Businessman and philanthropist, Mr Seidu Agongo, has constructed a GHS857,000 Out-Patient Department (OPD) block for the Child Emergency Unit of the Korle-Bu Teaching Hospital in Accra.
The 30-bed block was completed in December 2018 and ready for use but yet to be officially handed over.
During a site tour of the block, the Matron, Mrs Evangeline Narh, told journalists that the new block will supplement the existing 22-bed capacity block, which is almost always congested, as a result of the average daily patient population rate of between 30 and 50.
The usual congestion, she noted, frustrates healthcare delivery, and, therefore, expressed immense gratitude to Mr Agongo for coming to the aid of the unit with his beneficence.
The unit, she revealed, is the only referral health post for emergency cases involving children in the Greater Accra Region.
In response to an appeal made by Mrs Narh for air conditioners to be fixed in the block and sheds erected within its precincts to provide shelter for parents and guardians of patients brought to the unit, Mr Agongo ordered that three ACs are fixed and canopies raised for outside the facility.
For his part, the Head of the Department of Child Health at Korle-Bu, Prof Ebenezer Badoe, expressed gratitude to Mr Agongo for his timely kindness and promised that the block will be maintained well and used to for the benefit of the entire country.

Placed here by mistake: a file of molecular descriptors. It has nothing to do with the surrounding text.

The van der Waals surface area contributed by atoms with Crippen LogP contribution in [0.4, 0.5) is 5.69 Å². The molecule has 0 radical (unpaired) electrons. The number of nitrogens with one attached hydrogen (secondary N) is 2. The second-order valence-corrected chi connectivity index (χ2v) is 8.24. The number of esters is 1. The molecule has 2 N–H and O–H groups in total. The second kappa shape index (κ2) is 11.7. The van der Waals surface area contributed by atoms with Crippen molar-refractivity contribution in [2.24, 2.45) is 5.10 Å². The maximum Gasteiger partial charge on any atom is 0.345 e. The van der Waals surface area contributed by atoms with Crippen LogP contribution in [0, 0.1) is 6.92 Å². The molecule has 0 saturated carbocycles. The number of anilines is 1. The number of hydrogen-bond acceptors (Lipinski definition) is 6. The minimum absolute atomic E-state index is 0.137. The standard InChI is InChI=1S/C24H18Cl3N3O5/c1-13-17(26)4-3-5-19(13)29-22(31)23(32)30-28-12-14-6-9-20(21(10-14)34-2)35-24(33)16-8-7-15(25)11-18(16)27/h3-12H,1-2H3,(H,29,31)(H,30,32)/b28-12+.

Prof Badoe used the opportunity to urge for more of such assistance from corporate institutions and people with the wherewithal, to resource the unit. He lamented the lack of space for staff and patients as well as a dearth of human resources at the emergency unit.
Mr Agongo explained to journalists after the tour that he decided to put up the facility after experiencing and witnessing firsthand, the harrowing conditions under which babies and little children are cared for at the existing and often-congested 22-bed space.
He said while visiting the unit in 2017 to console one of his employees who lost a child during delivery at the facility, he saw how as many of four babies shared a basket meant for one, while others were being attended to on the bare floor, as a result of congestion and lack of space.
“One of the officers, one Dr Otoo, jokingly asked if I was going to build them a new block and we all laughed over it,” Mr Agongo recalled.
Mr Agongo, who currently sponsors the education of 81 pupils and students from the basic to tertiary level in the country, said he later made a formal request for a piece of land so he could put up the 30-bed block, and was obliged.
He said he tries as much as possible to make sure that he uses his God-given success in life to help the vulnerable and underprivileged, since he himself came from very humble beginnings.